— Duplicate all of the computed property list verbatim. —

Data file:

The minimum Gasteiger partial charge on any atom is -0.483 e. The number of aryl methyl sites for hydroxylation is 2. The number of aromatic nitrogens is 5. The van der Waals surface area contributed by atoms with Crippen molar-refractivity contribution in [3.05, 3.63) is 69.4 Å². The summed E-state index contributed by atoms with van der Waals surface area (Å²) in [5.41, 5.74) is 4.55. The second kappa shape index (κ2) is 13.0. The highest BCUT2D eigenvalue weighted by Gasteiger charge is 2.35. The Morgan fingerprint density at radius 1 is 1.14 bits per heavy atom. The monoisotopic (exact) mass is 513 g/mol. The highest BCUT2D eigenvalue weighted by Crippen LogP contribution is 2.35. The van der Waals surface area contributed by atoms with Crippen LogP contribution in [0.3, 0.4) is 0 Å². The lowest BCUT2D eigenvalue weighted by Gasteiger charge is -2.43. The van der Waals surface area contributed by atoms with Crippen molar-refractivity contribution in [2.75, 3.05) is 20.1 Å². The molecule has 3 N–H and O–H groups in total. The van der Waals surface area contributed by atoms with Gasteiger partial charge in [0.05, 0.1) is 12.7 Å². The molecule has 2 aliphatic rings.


The minimum Gasteiger partial charge on any atom is -0.483 e. The number of aryl methyl sites for hydroxylation is 2. The number of aromatic nitrogens is 5. The van der Waals surface area contributed by atoms with Crippen molar-refractivity contribution in [3.05, 3.63) is 69.4 Å². The summed E-state index contributed by atoms with van der Waals surface area (Å²) in [5.41, 5.74) is 4.55. The second kappa shape index (κ2) is 13.0. The highest BCUT2D eigenvalue weighted by Gasteiger charge is 2.35. The Morgan fingerprint density at radius 1 is 1.14 bits per heavy atom. The monoisotopic (exact) mass is 513 g/mol. The highest BCUT2D eigenvalue weighted by Crippen LogP contribution is 2.35. The van der Waals surface area contributed by atoms with Crippen LogP contribution in [0.3, 0.4) is 0 Å². The lowest BCUT2D eigenvalue weighted by Gasteiger charge is -2.43. The van der Waals surface area contributed by atoms with Crippen molar-refractivity contribution in [2.75, 3.05) is 20.1 Å². The molecule has 3 N–H and O–H groups in total. The van der Waals surface area contributed by atoms with Gasteiger partial charge in [0.05, 0.1) is 12.7 Å². The molecule has 2 aliphatic rings.